We’ve been using the Hubble Space Telescope to watch a jet of material coming out of galaxy NGC 3862 for over twenty years. Only recently, after piecing together a string of pictures, have we seen what’s really happening.
The black hole at the center of NGC 3862 galaxy has been shooting out massive jets of plasma for a long time. The ejections form little bundles, like glowing bullets. In the last two decades, the black hole has ejected one “bullet” so fast that it has smashed into the back of the previous bullet, causing them both to glow.
We’ve just recently noticed that, despite the fact that the Hubble Telescope has been taking pictures of the galaxy for twenty years. The images, though sharp, were still. It was only when a researcher at the Space Telescope Science Institute, who wanted to study the motion of the matter, took a look at the images in sequence that the collision became apparent. The video above is a sequence of still image made into a “film” to make the motion more apparent.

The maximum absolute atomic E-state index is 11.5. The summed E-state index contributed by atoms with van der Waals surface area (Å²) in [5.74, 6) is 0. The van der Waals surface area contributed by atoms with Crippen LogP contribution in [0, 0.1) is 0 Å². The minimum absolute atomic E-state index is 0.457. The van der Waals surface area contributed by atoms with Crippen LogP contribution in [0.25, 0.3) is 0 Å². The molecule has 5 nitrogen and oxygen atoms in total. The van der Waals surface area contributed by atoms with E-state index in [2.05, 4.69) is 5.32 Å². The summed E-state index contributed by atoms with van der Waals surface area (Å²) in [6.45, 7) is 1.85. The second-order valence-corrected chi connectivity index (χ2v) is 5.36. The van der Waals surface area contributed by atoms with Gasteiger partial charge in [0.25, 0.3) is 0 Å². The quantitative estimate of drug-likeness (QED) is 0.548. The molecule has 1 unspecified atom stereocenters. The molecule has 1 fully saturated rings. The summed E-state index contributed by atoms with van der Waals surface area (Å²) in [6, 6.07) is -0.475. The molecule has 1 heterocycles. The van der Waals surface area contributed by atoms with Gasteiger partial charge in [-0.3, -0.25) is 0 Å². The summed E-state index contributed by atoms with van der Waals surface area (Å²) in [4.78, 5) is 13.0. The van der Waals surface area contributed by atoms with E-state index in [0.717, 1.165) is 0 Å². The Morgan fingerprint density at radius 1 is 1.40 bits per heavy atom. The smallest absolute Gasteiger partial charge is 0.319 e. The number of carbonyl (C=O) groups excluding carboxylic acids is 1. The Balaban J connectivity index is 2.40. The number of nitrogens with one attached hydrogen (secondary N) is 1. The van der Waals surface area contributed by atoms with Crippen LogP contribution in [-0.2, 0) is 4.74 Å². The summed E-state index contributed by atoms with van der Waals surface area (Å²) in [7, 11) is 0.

Scientists don’t know exactly why the later material moved faster than the earlier one, but think it might be because the first jet clears a path through the material in space, cutting down the resistance felt by later bundles of material.
Images: Credit: NASA, ESA, and E. Meyer (STScI)